As someone who has sold a fair share of tickets on StubHub, I also know that sellers are encouraged to set a declining price for their tickets. This means they'll set a starting price and then their lowest acceptable price, and StubHub will auto-magically lower the price of those tickets as the event date gets closer.
So in many cases, a game that isn't sold out will have plenty of below face value deals on StubHub that you can snatch at the last minute and then either print at home, or just use the App on your phone to get scanned into the game.
3. Avoid Craigslist
It's not to say that you can't find ticket deals on Craigslist, you can. It is just more of a peace of mind, safety issue. I'm a Craigslist kind of guy, but I also know it's easy to get screwed buying baseball tickets there.
Remember when I mentioned selling on StubHub? When you list tickets there, all you need to know is the barcode number from that ticket along with the other details on section, row, etc. - So when I sell tickets I never mail them to the buyer, they just print them at home and my actual tickets become void.
If I was a shady character, I could go sell those void tickets to an unsuspecting buyer on Craigslist for cash. The tickets look real, they are "real" in a sense - but what that buyer will find out is when they go to enter the stadium, the ticket scanner will say "thou shalt not enter thy game."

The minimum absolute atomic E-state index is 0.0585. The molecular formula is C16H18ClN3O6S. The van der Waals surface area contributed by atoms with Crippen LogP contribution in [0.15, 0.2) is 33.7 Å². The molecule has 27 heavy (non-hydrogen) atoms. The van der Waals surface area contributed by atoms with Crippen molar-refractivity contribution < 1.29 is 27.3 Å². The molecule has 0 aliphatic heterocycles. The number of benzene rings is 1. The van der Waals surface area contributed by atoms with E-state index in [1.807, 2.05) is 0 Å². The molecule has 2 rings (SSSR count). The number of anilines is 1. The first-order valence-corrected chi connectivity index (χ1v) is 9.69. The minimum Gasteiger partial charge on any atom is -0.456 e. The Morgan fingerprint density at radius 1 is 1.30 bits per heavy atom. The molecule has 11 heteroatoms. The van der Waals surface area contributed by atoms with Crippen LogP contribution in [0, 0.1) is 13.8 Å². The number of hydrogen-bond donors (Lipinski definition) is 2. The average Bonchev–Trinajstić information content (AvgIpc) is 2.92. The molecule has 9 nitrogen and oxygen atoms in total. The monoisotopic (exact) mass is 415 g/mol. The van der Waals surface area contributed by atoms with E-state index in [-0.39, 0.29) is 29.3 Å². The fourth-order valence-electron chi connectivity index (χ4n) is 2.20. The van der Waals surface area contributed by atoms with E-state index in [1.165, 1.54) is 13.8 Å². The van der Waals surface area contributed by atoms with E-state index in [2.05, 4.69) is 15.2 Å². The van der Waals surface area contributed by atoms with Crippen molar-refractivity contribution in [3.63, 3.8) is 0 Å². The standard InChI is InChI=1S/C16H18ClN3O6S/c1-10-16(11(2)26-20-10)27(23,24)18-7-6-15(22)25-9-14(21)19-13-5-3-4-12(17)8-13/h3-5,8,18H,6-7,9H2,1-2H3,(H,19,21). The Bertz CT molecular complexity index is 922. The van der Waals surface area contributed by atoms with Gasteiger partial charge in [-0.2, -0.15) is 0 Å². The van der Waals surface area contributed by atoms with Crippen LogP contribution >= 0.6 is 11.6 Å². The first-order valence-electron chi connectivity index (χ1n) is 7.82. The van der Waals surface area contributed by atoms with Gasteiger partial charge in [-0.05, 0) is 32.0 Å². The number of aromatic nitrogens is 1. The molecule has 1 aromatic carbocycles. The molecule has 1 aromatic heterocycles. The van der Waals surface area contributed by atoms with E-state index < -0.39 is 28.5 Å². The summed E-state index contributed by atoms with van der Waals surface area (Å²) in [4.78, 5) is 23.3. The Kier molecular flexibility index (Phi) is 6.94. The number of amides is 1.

Don't be that buyer.
Stick to buying tickets from SeatGeek, StubHub, or directly from the team. You can still get deals and you never have to worry about being scammed.
Best Value Seats at Oriole Park
Some of the best value seats in Oriole Park on a night in and night out basis are lower reserved sections 55 – 65 and 7 - 17. They go for less than $20 for a standard game, which is significantly less than the seats directly in front of you. You should try to sit in section 55 if you can, as you are practically in what would be considered an infield box seat in other stadiums.
The Lower Reserve Sections are Practically a Steal - via Flickr user Keith Allison
Lower Reserved 17 gives a similar view from the third base side and it is again a good deal at around $20.
Another benefit of these seats (depending on the time of year) is that they are in the shade. If it’s a mid-summer game with a high temperature, there is nothing like enjoying the game from the shade.
Where to Stay While Visiting Camden Yards
My favorite way to travel to a baseball game is to stay as close to the stadium as possible and walk, or take Uber so I don't have to fool with parking in a strange place.
AirBnB is the best way to find a really cool house or apartment to rent so you can hang out with your friends/family before the game and get a more authentic local experience.